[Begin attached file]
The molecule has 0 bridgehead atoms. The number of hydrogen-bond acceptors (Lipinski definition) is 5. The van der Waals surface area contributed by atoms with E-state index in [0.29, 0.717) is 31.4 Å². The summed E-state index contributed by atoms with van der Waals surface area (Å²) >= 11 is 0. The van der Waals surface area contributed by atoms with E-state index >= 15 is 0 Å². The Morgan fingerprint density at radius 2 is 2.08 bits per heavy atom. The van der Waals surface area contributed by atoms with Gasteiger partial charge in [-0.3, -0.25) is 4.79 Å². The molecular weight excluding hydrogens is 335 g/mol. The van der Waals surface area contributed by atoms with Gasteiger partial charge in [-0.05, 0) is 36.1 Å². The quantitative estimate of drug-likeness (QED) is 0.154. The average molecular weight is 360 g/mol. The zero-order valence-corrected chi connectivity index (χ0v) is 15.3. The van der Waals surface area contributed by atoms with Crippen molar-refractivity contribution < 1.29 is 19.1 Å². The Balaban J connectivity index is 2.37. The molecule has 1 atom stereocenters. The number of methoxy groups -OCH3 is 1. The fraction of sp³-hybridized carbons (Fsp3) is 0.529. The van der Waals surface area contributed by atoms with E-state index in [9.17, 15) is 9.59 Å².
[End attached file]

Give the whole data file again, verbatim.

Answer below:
The molecule has 0 bridgehead atoms. The number of hydrogen-bond acceptors (Lipinski definition) is 5. The van der Waals surface area contributed by atoms with E-state index in [0.29, 0.717) is 31.4 Å². The summed E-state index contributed by atoms with van der Waals surface area (Å²) >= 11 is 0. The van der Waals surface area contributed by atoms with E-state index >= 15 is 0 Å². The Morgan fingerprint density at radius 2 is 2.08 bits per heavy atom. The van der Waals surface area contributed by atoms with Gasteiger partial charge in [-0.3, -0.25) is 4.79 Å². The molecular weight excluding hydrogens is 335 g/mol. The van der Waals surface area contributed by atoms with Gasteiger partial charge in [-0.05, 0) is 36.1 Å². The quantitative estimate of drug-likeness (QED) is 0.154. The average molecular weight is 360 g/mol. The zero-order valence-corrected chi connectivity index (χ0v) is 15.3. The van der Waals surface area contributed by atoms with Crippen molar-refractivity contribution < 1.29 is 19.1 Å². The Balaban J connectivity index is 2.37. The molecule has 1 atom stereocenters. The number of methoxy groups -OCH3 is 1. The fraction of sp³-hybridized carbons (Fsp3) is 0.529. The van der Waals surface area contributed by atoms with E-state index in [9.17, 15) is 9.59 Å².